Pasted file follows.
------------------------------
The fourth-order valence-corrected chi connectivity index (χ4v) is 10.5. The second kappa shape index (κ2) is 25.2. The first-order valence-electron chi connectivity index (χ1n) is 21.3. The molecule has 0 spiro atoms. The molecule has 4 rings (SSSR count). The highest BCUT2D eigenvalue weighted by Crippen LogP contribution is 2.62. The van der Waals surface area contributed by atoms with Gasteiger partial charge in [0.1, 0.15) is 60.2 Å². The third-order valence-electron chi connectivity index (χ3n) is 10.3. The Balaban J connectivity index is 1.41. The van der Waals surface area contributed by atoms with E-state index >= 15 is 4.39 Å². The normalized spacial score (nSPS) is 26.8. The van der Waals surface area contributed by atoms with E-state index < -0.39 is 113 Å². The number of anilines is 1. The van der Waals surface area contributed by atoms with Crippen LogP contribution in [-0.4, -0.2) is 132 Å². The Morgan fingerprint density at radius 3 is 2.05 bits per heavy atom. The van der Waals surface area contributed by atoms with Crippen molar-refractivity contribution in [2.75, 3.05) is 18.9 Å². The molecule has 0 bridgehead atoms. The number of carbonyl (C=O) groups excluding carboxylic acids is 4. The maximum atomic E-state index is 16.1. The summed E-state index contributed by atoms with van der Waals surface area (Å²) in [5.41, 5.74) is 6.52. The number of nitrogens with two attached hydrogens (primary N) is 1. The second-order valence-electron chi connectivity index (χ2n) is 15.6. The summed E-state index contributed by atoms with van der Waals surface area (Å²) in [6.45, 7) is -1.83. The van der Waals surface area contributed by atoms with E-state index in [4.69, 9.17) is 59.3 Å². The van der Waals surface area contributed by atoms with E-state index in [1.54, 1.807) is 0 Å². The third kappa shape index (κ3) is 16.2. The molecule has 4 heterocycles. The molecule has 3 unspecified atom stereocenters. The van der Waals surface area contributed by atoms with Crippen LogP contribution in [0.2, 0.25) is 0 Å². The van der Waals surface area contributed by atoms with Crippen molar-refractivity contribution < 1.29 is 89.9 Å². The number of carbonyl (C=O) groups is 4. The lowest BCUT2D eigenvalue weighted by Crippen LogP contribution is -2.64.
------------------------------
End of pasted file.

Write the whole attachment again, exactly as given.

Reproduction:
The fourth-order valence-corrected chi connectivity index (χ4v) is 10.5. The second kappa shape index (κ2) is 25.2. The first-order valence-electron chi connectivity index (χ1n) is 21.3. The molecule has 0 spiro atoms. The molecule has 4 rings (SSSR count). The highest BCUT2D eigenvalue weighted by Crippen LogP contribution is 2.62. The van der Waals surface area contributed by atoms with Gasteiger partial charge in [0.1, 0.15) is 60.2 Å². The third-order valence-electron chi connectivity index (χ3n) is 10.3. The Balaban J connectivity index is 1.41. The van der Waals surface area contributed by atoms with E-state index >= 15 is 4.39 Å². The normalized spacial score (nSPS) is 26.8. The van der Waals surface area contributed by atoms with E-state index < -0.39 is 113 Å². The number of anilines is 1. The van der Waals surface area contributed by atoms with Crippen LogP contribution in [-0.4, -0.2) is 132 Å². The Morgan fingerprint density at radius 3 is 2.05 bits per heavy atom. The van der Waals surface area contributed by atoms with Crippen molar-refractivity contribution in [2.75, 3.05) is 18.9 Å². The molecule has 0 bridgehead atoms. The number of carbonyl (C=O) groups excluding carboxylic acids is 4. The maximum atomic E-state index is 16.1. The summed E-state index contributed by atoms with van der Waals surface area (Å²) in [5.41, 5.74) is 6.52. The number of nitrogens with two attached hydrogens (primary N) is 1. The second-order valence-electron chi connectivity index (χ2n) is 15.6. The summed E-state index contributed by atoms with van der Waals surface area (Å²) in [6.45, 7) is -1.83. The van der Waals surface area contributed by atoms with E-state index in [4.69, 9.17) is 59.3 Å². The van der Waals surface area contributed by atoms with E-state index in [1.54, 1.807) is 0 Å². The third kappa shape index (κ3) is 16.2. The molecule has 4 heterocycles. The molecule has 3 unspecified atom stereocenters. The van der Waals surface area contributed by atoms with Crippen LogP contribution in [0.2, 0.25) is 0 Å². The van der Waals surface area contributed by atoms with Crippen molar-refractivity contribution < 1.29 is 89.9 Å². The number of carbonyl (C=O) groups is 4. The lowest BCUT2D eigenvalue weighted by Crippen LogP contribution is -2.64.